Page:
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As veganism grows more popular in the U.K., dairy industry fights back

ReRooted Organic in the U.K. has been producing vegan milk for the past two years.

ReRooted Organic in the U.K. has been producing vegan milk for the past two years. ReRooted via Facebook

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In March, the first national vegan milk delivery service will be coming to British doorsteps, a clear sign that veganism is on the rise  in the United Kingdom.

One opinion survey suggested that 3.5 million Brits, around 5% of the population, now identify as vegan and avoid consuming or using animal by-products.

Their motivations range from worries about animal welfare to considerations about human health and a concern that methane emissions from cattle are contributing significantly to climate change.

Richard Eckersley, co-director of ReRooted, the company launching the new doorstep delivery service, refuses to drink cow’s milk for ethical reasons.

“I don’t think we should be impregnating cows and then taking their milk away from their babies,” he said. “We’re in the 21st century. Let’s use plants instead.”

Richard Eckersley of ReRooted prepares another batch of his vegan coconut milk. (Mimisse Beard)

His company, based in Totnes in the southwestern county of Devon, currently produces around 700 liters, or 1,225 pints, of both coconut and  almond milk per day in reusable glass bottles, which are delivered locally by electric van. Eckersley is confident that there is enough demand for a national service.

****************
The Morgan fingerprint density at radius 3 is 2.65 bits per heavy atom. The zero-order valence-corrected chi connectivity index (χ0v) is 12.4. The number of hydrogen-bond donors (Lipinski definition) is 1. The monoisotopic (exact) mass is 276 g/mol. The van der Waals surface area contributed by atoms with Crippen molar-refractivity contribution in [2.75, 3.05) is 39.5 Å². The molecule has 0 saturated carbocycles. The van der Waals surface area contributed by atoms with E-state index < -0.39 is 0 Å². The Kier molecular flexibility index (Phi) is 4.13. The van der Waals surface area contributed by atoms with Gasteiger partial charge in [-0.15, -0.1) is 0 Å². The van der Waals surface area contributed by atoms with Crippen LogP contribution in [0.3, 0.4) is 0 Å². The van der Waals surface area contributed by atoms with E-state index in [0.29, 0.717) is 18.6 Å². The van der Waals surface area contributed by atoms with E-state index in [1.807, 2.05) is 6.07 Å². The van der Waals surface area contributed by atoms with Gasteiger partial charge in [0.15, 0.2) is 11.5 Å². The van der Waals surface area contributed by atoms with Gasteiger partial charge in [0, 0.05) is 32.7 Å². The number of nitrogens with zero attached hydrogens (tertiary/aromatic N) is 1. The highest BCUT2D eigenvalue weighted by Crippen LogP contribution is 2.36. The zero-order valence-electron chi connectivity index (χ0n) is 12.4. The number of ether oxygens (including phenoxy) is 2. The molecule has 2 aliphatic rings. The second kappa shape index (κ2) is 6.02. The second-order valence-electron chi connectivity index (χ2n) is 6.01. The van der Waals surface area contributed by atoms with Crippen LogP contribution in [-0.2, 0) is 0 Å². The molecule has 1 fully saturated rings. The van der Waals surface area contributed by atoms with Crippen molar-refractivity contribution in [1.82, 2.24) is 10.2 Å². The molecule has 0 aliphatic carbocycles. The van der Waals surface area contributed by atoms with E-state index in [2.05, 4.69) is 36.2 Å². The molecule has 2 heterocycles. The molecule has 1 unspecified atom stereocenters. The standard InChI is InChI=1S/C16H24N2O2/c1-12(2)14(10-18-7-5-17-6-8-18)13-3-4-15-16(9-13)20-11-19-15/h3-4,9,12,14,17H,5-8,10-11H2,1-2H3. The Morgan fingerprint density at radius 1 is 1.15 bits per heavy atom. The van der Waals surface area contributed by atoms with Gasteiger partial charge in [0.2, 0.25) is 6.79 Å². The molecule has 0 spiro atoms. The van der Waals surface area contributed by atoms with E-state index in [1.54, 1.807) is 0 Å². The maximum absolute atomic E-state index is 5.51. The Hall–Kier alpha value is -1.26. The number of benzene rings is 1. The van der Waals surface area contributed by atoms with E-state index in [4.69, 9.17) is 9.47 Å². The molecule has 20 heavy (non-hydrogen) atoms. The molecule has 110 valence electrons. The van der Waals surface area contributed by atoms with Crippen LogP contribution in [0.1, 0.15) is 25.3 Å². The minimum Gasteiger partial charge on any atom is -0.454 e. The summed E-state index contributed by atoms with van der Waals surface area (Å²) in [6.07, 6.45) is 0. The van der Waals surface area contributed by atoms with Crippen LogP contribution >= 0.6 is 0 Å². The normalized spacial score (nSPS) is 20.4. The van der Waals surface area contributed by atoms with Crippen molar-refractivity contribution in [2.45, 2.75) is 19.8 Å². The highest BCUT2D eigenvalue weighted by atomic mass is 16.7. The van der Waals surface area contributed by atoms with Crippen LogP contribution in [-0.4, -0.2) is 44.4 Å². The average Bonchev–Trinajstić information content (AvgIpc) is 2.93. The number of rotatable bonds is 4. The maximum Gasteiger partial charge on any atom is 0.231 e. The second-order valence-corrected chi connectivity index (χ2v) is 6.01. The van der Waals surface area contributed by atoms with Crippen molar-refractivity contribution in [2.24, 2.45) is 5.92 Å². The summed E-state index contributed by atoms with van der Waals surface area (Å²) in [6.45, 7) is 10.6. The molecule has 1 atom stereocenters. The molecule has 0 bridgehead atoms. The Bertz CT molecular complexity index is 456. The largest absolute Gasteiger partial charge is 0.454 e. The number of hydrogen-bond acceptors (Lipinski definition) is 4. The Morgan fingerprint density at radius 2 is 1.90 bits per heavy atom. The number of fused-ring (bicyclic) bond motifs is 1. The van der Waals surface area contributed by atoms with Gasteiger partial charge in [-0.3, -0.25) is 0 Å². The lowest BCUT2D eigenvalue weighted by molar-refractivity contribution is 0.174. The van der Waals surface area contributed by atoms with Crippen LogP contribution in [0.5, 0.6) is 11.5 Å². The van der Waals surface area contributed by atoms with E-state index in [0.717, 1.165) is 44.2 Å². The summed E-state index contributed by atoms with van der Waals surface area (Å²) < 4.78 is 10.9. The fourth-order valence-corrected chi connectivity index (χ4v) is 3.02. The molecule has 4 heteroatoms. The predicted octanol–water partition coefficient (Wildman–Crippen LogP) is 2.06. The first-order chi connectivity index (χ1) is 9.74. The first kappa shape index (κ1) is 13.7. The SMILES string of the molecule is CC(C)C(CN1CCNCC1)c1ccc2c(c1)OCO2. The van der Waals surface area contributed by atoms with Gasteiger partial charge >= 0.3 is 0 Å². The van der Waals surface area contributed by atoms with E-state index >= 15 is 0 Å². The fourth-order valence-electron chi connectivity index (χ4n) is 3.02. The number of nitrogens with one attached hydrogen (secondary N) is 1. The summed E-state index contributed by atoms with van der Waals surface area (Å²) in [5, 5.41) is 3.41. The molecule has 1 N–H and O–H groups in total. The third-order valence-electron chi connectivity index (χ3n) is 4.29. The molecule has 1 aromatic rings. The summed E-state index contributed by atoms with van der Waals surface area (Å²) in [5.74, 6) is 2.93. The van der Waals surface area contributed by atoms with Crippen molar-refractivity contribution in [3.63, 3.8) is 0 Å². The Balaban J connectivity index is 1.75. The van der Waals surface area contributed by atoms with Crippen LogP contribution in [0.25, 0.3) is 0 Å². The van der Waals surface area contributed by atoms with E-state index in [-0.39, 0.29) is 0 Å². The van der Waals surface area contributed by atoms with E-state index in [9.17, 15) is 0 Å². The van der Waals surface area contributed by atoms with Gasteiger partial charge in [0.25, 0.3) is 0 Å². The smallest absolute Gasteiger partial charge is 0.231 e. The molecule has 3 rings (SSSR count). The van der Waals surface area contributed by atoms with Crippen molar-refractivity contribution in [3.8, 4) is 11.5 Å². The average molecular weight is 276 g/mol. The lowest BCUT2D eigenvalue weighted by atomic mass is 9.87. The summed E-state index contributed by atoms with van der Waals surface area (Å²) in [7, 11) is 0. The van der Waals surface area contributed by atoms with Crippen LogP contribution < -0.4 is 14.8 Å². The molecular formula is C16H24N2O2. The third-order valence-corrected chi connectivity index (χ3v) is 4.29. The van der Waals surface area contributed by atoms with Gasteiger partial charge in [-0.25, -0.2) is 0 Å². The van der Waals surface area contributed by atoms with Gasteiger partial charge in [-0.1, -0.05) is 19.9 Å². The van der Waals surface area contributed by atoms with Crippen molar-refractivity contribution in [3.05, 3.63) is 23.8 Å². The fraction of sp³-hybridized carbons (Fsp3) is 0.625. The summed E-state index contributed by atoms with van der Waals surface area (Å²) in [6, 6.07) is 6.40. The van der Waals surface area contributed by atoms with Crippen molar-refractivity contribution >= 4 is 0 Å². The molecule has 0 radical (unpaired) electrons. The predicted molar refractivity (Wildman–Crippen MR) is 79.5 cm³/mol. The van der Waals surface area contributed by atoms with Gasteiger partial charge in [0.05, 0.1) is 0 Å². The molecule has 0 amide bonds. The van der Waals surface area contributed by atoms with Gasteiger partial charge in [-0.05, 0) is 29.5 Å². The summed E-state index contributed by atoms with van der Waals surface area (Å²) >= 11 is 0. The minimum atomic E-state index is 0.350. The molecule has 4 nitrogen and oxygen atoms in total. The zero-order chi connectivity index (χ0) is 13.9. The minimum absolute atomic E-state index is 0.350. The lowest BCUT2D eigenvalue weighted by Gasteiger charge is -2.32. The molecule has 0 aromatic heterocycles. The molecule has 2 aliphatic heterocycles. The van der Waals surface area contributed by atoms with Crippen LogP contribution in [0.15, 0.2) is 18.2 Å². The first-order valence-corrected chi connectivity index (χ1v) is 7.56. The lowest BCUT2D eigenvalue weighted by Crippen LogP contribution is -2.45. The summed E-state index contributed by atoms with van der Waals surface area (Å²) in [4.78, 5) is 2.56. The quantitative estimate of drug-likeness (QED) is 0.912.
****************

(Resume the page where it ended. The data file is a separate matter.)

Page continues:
“Every day people are switching from dairy milk to no-dairy milk,” he said. “I think there’s a massive demand for it. The market’s opening up and what we’re moving into is a new ballpark.”

Veganism does seem to be all the rage, with the annual monthlong promotion of “Veganuary,” which encourages people to go vegan for all of January, gaining more and more recruits.

But the dairy industry is fighting back. It just had its own monthlong promotion called “Februdairy,” promoting the message that cow’s milk is healthy, ethically produced and ecologically benign. Some new  dairy farmers — like  Olly Lee — are determined to “outgreen” the vegans.

“We’ve gone for what we feel is the most environmentally friendly way of packaging milk,” Lee of How Now Dairy said. “We’re using compostable packaging.”

Olly Lee of How Now Dairy: “I know all my cows by name.” (Mimisse Beard)

Lee says the pasture on which his cows graze captures far more greenhouse gases than the cattle emit. And his returnable, compostable packaging helps.

“We can spread it on our fields,” Lee said. “That compost will improve the soil health which improves the ability of the soil to then store carbon.”

Lee’s organic milk (also delivered locally by electric vehicle) is, he insists,  every bit as green as the vegan variety. And he treats his tiny herd with loving care.

“We have only 20 cows, so we know every one of them by name,” he said. “We know her mother’s name, and her grandma’s name. We know the whole lineage. I take a real pride in looking after my cows.”

In spite of the small herd, Lee is confident that when operating at full capacity his dairy will be profitable, because his milk is a premium product.

It certainly has a premium price tag: $1.30 per pint. That’s more than three times the price of ordinary milk. ReRooted’s vegan coconut drink costs even more: $2.15 per pint. Eco-friendly milk — dairy or non-dairy — doesn’t come cheap.

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